According to Picard customary law, marriage created a unitary conjugal fund. Women were not passive agents but had the right to supervise the administration of the financial means they provided, as established in the marriage contract. But as the law was put in writing at the end of the Middle Ages, a reform led to a transition from an ‘egalitarian system’ to a ‘lineal’ regime which gave men firmer control of marital property. Here I analyze the example of Picardy, which is quite different from the example of Douai studied by Robert Jacob and Martha Howell. Roman law always influenced Picardy, and women’s rights were never as extensive as those of the Douaisiens. This paper will examine the reformation in marriage practices, providing a more nuanced picture of its consequences for women.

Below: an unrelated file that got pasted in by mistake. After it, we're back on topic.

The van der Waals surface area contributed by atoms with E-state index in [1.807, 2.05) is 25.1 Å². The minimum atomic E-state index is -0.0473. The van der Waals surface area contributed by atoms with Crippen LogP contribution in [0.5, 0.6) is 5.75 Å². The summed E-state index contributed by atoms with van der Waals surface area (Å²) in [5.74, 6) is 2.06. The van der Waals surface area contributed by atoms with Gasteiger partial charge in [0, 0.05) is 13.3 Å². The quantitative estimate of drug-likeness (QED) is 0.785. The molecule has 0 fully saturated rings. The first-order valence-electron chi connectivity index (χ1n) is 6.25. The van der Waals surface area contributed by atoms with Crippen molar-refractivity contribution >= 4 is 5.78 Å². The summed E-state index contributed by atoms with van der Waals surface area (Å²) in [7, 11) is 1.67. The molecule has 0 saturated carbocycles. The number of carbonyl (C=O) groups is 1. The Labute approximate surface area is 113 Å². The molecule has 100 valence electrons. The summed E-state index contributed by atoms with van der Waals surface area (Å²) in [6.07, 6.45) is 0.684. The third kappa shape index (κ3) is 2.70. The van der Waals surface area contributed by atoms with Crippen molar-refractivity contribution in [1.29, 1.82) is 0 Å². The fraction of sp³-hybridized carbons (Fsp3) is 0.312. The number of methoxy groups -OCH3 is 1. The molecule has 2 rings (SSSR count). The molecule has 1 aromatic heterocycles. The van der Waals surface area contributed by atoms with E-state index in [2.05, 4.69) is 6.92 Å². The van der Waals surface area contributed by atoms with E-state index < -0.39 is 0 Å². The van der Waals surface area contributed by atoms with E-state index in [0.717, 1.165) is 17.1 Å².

This paper will address the prayers in the Old English Daniel poem, seeking to understand how the prayers fit with our understanding of monastic prayer around the time of the Benedictine Reform. I will evaluate the relationship of the poem and its manuscript context to the Benedictine Reform and discuss how the poet explores the themes of national repentance and intercession on behalf of the King. I will discuss these issues in light of the broader concerns of the Benedictine Reform and the culture of prayer in the 10th century.